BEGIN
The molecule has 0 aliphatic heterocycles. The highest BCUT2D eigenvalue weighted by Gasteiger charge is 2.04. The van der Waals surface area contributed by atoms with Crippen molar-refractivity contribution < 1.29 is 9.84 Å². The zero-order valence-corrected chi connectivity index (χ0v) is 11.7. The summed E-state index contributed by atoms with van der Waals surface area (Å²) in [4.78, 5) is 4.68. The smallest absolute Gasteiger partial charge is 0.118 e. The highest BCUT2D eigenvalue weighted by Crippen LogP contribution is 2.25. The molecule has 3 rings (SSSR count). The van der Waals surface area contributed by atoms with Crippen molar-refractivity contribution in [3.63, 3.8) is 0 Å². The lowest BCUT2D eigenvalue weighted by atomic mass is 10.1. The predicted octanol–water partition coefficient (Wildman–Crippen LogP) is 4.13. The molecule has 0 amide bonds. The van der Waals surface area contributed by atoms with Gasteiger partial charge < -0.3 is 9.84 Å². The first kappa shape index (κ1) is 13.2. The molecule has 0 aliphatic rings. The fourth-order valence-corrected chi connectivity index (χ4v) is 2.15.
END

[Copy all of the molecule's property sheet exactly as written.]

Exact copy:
The molecule has 0 aliphatic heterocycles. The highest BCUT2D eigenvalue weighted by Gasteiger charge is 2.04. The van der Waals surface area contributed by atoms with Crippen molar-refractivity contribution < 1.29 is 9.84 Å². The zero-order valence-corrected chi connectivity index (χ0v) is 11.7. The summed E-state index contributed by atoms with van der Waals surface area (Å²) in [4.78, 5) is 4.68. The smallest absolute Gasteiger partial charge is 0.118 e. The highest BCUT2D eigenvalue weighted by Crippen LogP contribution is 2.25. The molecule has 3 rings (SSSR count). The van der Waals surface area contributed by atoms with Crippen molar-refractivity contribution in [3.63, 3.8) is 0 Å². The lowest BCUT2D eigenvalue weighted by atomic mass is 10.1. The predicted octanol–water partition coefficient (Wildman–Crippen LogP) is 4.13. The molecule has 0 amide bonds. The van der Waals surface area contributed by atoms with Gasteiger partial charge < -0.3 is 9.84 Å². The first kappa shape index (κ1) is 13.2. The molecule has 0 aliphatic rings. The fourth-order valence-corrected chi connectivity index (χ4v) is 2.15.